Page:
Fifth generation sawmill tradition still going strong.
Left: A new 54-inch blade works well on the 100-year-old sawmill.
Left: Donnie belting up the Geiser sawmill to Melanie Sharp’s Mother’s Day John Deere.
Above: During renovation, spring 2007.
Above: Using his left hand, Donnie releases a wooden lever to unlock the mechanism and drop it away from the saw’s blade, bringing the carriage forward, and then toward the blade to reverse the carriage, setting it up to cut the next board. After each successive forward-and-backward run, he ratchets the log toward him with a lever on the opposite side of the log, cutting lumber into particular widths.
No. 3 Geiser Peerless sawmill circa 1910.
Above left: Using a peavey, Donnie Sharp levers a log onto the sawmill’s carriage, where it will be held solid with two or three steel dogs.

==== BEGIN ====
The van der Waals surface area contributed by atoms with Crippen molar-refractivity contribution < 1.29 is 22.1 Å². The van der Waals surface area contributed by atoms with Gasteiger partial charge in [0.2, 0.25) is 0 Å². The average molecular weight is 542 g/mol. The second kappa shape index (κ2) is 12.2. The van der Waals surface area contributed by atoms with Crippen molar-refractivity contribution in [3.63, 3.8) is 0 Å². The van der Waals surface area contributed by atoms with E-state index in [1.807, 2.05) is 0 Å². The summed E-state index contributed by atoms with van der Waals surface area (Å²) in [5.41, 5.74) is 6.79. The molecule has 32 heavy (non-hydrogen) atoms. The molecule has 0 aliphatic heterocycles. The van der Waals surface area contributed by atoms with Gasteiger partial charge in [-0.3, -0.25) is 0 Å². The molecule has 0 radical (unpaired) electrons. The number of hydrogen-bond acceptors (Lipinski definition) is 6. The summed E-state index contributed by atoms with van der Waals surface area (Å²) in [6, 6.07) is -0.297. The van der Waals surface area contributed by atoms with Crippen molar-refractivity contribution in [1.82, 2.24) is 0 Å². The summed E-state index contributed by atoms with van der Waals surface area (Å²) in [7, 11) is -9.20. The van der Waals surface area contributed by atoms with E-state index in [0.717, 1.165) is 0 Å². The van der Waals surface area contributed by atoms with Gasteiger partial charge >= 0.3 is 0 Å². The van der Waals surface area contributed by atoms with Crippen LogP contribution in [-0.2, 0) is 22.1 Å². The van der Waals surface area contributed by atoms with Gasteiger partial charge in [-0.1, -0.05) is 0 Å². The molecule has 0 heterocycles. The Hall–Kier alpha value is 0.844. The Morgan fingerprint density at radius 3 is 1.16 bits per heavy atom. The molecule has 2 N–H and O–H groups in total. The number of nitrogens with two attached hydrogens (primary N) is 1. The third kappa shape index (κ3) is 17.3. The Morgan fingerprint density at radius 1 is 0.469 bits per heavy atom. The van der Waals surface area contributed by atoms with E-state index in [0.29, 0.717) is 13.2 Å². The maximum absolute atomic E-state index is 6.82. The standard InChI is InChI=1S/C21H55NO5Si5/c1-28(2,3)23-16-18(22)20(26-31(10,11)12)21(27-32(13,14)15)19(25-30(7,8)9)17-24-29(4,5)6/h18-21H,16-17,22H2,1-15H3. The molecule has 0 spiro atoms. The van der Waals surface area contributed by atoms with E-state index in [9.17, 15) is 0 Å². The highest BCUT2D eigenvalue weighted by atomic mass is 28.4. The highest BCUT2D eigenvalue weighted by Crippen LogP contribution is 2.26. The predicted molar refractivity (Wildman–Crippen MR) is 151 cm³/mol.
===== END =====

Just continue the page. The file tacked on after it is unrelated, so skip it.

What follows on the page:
Above: The Geiser sawmill’s working parts consist of an iron disc and two friction wheels. One wheel makes the carriage (which holds the log) run into the saw. The second wheel is the reverse: It simply backs the carriage away from the blade. An oak handle is used to move the friction wheels into the iron disc. When the wood handle is released, it unlocks the lever, allowing it to move left or right. This action moves the friction wheels into the iron disc.
Above: Log tongs that belonged to Donnie’s grandfather, Louie Sharp, are still used today.
Above: The mill’s original clutch housing.
Above: For now, Melanie’s John Deere 820 diesel tractor powers the Sharp family sawmill. Donnie hopes some day to restore a Case steam engine that’s been in the family for decades, and power the mill with that.